The Wunderlichs headed off toward Coral Bay the next morning so we headed back into Dales Gorge intending on spending the morning there. Down 300 odds steps that led to the waterfall, then a short walk on to fern pool a beautiful tranquil setting in amongst giant trees with their roots running down rock faces finding any little crack into which they can take purchase. We decided it was too early for a swim so we trekked the length of the gorge to find Circular Pool. So much to see; so many photos, none of which does it justice. We were told Circular Pool was too cold to swim in so that was enough to guarantee we’d take a dip. The consensus was it wasn’t as cold as Handrail Pool but it was certainly cold!! We trekked the length of the gorge again back to Fern Pool via a swim at the waterfall and then a swim at Fern Pool. Much warmer water and such a great atmosphere had us staying for much longer than intended but what the heck we didn’t have to be anywhere else.

The following day we left Dales Gorge and made our way to Tom Price, a real oasis of a town in this very dry, red environment. We’d have loved to spend longer here but Hamersley Gorge was calling. It’s at the northwest end of the Park. We camped nearby and made a trek into the gorge that night and returned in the morning too just to see it in the different light. You’d think after the spectacle of the other gorges in the Park and what we’d seen at Millstream, Hamersley wouldn’t hold too many surprises. Of course it was another entirely different environment with more jaw dropping rock formations that you could look at all day, both in wonder and to see the changing colours.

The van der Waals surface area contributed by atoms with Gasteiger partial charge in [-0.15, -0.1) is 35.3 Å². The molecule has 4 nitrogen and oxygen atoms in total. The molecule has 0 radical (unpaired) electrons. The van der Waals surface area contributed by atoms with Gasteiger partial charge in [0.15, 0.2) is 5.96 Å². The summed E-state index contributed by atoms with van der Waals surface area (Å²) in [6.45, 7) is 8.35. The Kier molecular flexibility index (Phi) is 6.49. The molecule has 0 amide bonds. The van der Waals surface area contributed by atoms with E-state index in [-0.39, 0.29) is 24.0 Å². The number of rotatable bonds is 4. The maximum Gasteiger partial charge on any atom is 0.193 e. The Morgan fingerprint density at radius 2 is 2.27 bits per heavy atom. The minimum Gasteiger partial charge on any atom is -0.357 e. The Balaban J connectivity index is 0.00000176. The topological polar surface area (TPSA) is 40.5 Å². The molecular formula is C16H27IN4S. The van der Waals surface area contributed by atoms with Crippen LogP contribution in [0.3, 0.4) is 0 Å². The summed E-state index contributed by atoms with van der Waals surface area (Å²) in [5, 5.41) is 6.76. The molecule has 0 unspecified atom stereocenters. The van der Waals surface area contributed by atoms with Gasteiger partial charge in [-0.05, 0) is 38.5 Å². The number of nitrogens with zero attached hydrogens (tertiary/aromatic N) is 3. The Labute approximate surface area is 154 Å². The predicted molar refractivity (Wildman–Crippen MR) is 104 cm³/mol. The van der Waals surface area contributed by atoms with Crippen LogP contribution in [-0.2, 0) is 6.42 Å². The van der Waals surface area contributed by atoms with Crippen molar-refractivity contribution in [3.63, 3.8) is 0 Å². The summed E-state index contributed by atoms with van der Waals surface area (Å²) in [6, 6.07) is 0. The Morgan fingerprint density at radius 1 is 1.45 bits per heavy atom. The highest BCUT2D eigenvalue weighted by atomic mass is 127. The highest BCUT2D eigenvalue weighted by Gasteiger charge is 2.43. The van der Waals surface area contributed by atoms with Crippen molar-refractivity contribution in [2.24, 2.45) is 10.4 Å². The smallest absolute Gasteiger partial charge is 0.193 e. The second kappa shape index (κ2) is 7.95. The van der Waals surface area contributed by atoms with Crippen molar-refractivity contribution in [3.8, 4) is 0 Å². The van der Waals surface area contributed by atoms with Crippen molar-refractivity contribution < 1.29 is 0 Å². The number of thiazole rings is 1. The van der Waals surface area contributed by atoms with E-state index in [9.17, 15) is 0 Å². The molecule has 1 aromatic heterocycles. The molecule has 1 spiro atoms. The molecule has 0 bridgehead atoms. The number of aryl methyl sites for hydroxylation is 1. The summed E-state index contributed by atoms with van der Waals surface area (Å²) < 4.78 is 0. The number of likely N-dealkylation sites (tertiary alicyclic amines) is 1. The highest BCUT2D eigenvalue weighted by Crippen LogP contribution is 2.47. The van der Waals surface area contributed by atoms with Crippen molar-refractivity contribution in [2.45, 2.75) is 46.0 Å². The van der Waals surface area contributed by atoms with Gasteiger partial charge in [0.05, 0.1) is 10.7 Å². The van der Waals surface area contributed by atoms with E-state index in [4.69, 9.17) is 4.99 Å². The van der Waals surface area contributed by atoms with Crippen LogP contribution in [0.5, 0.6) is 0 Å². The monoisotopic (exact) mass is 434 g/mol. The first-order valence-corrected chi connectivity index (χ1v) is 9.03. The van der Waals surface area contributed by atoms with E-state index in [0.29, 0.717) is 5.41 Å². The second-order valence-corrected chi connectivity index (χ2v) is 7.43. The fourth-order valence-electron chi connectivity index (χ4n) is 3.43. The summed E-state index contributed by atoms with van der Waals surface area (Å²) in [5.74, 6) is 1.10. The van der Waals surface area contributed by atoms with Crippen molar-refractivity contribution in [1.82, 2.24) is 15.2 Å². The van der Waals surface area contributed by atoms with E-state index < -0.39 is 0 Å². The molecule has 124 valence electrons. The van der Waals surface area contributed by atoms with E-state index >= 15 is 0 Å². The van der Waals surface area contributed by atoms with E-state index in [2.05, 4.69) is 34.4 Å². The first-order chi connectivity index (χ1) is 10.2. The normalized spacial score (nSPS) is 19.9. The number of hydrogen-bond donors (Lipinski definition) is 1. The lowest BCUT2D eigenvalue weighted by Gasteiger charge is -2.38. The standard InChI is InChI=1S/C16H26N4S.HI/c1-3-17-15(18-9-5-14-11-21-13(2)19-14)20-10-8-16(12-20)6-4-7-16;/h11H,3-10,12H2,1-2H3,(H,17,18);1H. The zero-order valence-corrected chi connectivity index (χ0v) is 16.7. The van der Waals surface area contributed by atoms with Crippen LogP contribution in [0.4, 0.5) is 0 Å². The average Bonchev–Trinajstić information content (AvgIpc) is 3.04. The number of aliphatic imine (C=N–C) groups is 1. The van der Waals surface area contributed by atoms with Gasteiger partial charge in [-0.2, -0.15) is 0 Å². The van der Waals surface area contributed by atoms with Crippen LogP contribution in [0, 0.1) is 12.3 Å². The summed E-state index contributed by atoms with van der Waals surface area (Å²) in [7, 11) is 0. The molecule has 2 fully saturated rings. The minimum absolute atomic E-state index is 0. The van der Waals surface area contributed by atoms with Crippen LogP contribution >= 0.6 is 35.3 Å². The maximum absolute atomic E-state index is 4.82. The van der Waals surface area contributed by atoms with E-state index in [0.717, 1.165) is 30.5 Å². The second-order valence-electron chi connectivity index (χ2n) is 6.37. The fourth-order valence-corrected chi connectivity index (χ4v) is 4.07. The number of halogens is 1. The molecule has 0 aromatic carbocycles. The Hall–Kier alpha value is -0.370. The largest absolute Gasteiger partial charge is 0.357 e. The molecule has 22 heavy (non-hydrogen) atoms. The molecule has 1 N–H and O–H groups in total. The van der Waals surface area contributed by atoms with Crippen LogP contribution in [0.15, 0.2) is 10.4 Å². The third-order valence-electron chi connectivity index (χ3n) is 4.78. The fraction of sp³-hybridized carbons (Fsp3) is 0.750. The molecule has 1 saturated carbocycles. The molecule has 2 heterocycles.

Friday morning and time to get back to Sue and Hedland. An expensive drive home as we shattered our rear windscreen and less than 5 minutes later a roadtrain went past and put a big star in the front windscreen. We replaced the rear screen ($600) but we’ll leave the front one to get a few more cracks in it before changing it over.

Posted by slamrs 03:28 Archived in Australia Comments (0)

Back in Hedland for the week.

Getting ready for Karijini

sunny 30 °C
View 2016 Venturing Tasmania and the West on slamrs's travel map.

Back from our adventure into Millstream it was back to ‘city’ living for a week. That gave time for getting the car serviced (ouch!!), tyres rotated on the car and trailer, another LED light strip replaced – The plastic holding the lights has become brittle after many years of use. Fortunately I happened along a 5 metre reel of lights for $15 back in Melbourne. I brought it along in case! The same reel in the shops up here is $100+. Its allowed me to replace two strips of lights so far. We also bought some PVC strips to fashion support backing for the new strips of light. Just to reduced the severity of bending them when packing up etc. The week closed out with a visit from a couple of work friends – A couple ☺ - Bart and Nicole with their two beaut kids Emily and Jack. A Saturday night BBQ; a few beers; a red (or 3) and plenty of stories and yarns from each families travels. They’ve travelled from the opposite direction, through the centre and across the Gibb River Road. Unfortunately we’re all used to early waking and the kids particularly, so it was an early morning. A leisurely pancake breakfast cooked by Megan and then it was off for a harbour tour with the Seafarers Association. Getting up close to the ships was great. From the water you can see how vast the Port is and just how many ships they handle at any one time. All worked in around the tides as the port isn’t very deep so they can only take loaded ships out at the top of the high tide. The low tide is utilised to bring the ships into port. Bart, Nicole and the kids headed off towards Karijini. Megan, Rory and I will catch up with them there when we head in the next day. One more week of work for Sue ☺

Posted by slamrs 02:20 Archived in Australia Comments (0)

(Entries 16 - 20 of 62) « Page 1 2 3 [4] 5 6 7 8 9 10 .. »